• Institutional Standards Item 3.9 (g) — ACFAS recommends that the proposed new clause, “membership in the American Podiatric Medical Association,” be deleted as a program requirement, noting that: “Neither the American Council of Graduate Medical Education nor the American Osteopathic Association’s Postdoctoral Training Document mentions professional memberships in their standards. CPME must be autonomous, independent, and impartial in its relationships with all professional societies or external organizations.”
  • Program Standards Item 5.2 — The board suggested CPME reconsider the feasibility of requiring that future program directors be certified by the American Board of Podiatric Orthopedics and Primary Podiatric Medicine.
  • Appendix A, Item A – Patient Care Activity Requirements — ACFAS also noted proposed changes to the required case activities for residents, recommending that that the number of required clinic encounters be maintained, and that the minimum requirement for medical histories and physical examinations be increased.
For more information on ACFAS’ comments, look for the full article in the April issue of Update, available now on the ACFAS web site.

Foot and Ankle Surgery

Shoes: A Treatment for Osteoarthritis in the Knees?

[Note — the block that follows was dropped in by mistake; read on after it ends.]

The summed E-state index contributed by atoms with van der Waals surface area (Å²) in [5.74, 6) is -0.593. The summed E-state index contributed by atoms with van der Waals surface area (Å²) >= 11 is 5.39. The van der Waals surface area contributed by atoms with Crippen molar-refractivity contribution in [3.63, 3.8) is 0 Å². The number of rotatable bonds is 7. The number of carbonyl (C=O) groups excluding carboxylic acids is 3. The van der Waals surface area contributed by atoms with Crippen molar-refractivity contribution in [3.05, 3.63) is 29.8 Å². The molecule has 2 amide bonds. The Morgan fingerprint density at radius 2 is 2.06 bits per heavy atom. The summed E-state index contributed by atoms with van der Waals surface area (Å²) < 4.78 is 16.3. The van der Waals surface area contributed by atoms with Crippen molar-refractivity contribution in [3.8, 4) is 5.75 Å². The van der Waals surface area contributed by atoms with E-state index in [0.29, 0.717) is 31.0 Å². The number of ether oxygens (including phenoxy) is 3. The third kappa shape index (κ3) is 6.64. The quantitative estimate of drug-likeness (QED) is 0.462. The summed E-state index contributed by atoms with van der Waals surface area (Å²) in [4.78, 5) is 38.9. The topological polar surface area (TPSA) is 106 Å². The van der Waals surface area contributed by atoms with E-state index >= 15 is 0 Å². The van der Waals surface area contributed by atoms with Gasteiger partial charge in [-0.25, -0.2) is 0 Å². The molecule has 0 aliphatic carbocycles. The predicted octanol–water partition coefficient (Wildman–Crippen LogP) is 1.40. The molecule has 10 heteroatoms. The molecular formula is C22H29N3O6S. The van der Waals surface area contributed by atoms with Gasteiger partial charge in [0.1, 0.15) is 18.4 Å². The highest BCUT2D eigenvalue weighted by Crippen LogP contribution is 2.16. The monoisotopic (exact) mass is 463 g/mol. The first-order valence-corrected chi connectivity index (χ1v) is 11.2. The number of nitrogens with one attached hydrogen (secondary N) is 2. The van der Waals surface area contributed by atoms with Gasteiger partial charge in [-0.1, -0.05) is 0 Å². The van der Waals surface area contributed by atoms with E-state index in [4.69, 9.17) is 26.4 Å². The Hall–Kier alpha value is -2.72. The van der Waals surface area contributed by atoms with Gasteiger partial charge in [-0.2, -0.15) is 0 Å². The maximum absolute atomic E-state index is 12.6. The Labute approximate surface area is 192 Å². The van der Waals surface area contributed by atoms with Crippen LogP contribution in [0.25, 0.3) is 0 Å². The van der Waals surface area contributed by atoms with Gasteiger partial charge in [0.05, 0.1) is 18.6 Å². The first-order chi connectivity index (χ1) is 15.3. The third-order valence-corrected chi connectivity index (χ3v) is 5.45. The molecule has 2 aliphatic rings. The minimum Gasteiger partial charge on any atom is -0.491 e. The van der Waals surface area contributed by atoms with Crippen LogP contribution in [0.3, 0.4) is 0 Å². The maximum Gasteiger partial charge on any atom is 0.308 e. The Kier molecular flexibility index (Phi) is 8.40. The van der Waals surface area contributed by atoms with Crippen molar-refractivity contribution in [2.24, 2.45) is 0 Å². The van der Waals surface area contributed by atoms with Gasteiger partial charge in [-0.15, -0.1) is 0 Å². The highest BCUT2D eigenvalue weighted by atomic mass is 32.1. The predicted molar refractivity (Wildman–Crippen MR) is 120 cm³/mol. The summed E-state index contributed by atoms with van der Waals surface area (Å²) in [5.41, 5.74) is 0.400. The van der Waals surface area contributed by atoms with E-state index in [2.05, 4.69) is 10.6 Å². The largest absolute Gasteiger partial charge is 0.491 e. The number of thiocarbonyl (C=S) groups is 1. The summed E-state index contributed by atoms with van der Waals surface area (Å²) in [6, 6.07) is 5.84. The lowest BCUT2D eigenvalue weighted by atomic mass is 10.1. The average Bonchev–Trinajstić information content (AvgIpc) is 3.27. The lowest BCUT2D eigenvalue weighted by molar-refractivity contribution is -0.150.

According to a study by Rush University Medical Center, certain kinds of footwear are better than others at alleviating the load on the knee joints when walking, which could be a critical factor in the treatment of osteoarthritis. "Our study demonstrated that flat, flexible footwear significantly reduces the load on the knee joints compared with supportive, stable shoes with less flexible soles," says lead study author and Rush rheumatologist Najia Shakoor. The study involved the analysis of 31 patients with osteoarthritis symptoms in the Rush Motion Analysis Lab while they walked barefoot and with four common shoe types—flip-flops, Dansko clogs, Brooks Addiction stability shoes, and Puma H-Street shoes. The researchers found the load on the knee joints to be significantly higher with the clogs and the stability shoes, compared to walking barefoot or with the flat walking shoes or the flip-flops. "The results in our study demonstrate that the reduction in load achieved with different footwear, from 11 to 15 percent, is certainly comparable to reduction in load with braces and shoe inserts," Shakoor observes.